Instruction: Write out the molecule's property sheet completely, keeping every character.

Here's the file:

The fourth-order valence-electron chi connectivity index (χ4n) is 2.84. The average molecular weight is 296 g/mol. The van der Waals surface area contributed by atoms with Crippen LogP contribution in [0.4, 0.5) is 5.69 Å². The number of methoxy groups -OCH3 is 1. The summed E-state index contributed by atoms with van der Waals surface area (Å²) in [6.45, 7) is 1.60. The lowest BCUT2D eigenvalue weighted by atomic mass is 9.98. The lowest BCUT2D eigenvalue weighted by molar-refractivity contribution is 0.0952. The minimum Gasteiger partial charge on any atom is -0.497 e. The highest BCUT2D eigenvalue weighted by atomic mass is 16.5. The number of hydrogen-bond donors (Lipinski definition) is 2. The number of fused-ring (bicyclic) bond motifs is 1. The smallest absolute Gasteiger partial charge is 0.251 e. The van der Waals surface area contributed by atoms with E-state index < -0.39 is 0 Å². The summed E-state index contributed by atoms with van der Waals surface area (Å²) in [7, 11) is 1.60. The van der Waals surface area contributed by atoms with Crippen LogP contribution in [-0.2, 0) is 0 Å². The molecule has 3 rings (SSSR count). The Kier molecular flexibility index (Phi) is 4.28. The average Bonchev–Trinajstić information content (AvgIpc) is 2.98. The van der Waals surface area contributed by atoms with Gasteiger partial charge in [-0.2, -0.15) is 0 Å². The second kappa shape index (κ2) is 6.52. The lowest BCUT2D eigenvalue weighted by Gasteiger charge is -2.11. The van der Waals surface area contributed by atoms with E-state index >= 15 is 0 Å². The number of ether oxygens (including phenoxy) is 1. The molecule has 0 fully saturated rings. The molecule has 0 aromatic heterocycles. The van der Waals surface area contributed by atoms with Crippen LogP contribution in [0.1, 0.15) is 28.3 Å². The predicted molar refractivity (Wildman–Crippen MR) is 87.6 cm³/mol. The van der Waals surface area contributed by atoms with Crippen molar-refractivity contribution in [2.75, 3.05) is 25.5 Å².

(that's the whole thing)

The fourth-order valence-electron chi connectivity index (χ4n) is 2.84. The average molecular weight is 296 g/mol. The van der Waals surface area contributed by atoms with Crippen LogP contribution in [0.4, 0.5) is 5.69 Å². The number of methoxy groups -OCH3 is 1. The summed E-state index contributed by atoms with van der Waals surface area (Å²) in [6.45, 7) is 1.60. The lowest BCUT2D eigenvalue weighted by atomic mass is 9.98. The lowest BCUT2D eigenvalue weighted by molar-refractivity contribution is 0.0952. The minimum Gasteiger partial charge on any atom is -0.497 e. The highest BCUT2D eigenvalue weighted by atomic mass is 16.5. The number of hydrogen-bond donors (Lipinski definition) is 2. The number of fused-ring (bicyclic) bond motifs is 1. The smallest absolute Gasteiger partial charge is 0.251 e. The van der Waals surface area contributed by atoms with E-state index < -0.39 is 0 Å². The summed E-state index contributed by atoms with van der Waals surface area (Å²) in [7, 11) is 1.60. The van der Waals surface area contributed by atoms with Crippen LogP contribution in [-0.2, 0) is 0 Å². The molecule has 3 rings (SSSR count). The Kier molecular flexibility index (Phi) is 4.28. The average Bonchev–Trinajstić information content (AvgIpc) is 2.98. The van der Waals surface area contributed by atoms with Gasteiger partial charge in [-0.2, -0.15) is 0 Å². The second kappa shape index (κ2) is 6.52. The lowest BCUT2D eigenvalue weighted by Gasteiger charge is -2.11. The van der Waals surface area contributed by atoms with E-state index >= 15 is 0 Å². The number of ether oxygens (including phenoxy) is 1. The molecule has 0 fully saturated rings. The molecule has 0 aromatic heterocycles. The van der Waals surface area contributed by atoms with Crippen LogP contribution in [0.1, 0.15) is 28.3 Å². The predicted molar refractivity (Wildman–Crippen MR) is 87.6 cm³/mol. The van der Waals surface area contributed by atoms with Crippen molar-refractivity contribution in [2.75, 3.05) is 25.5 Å².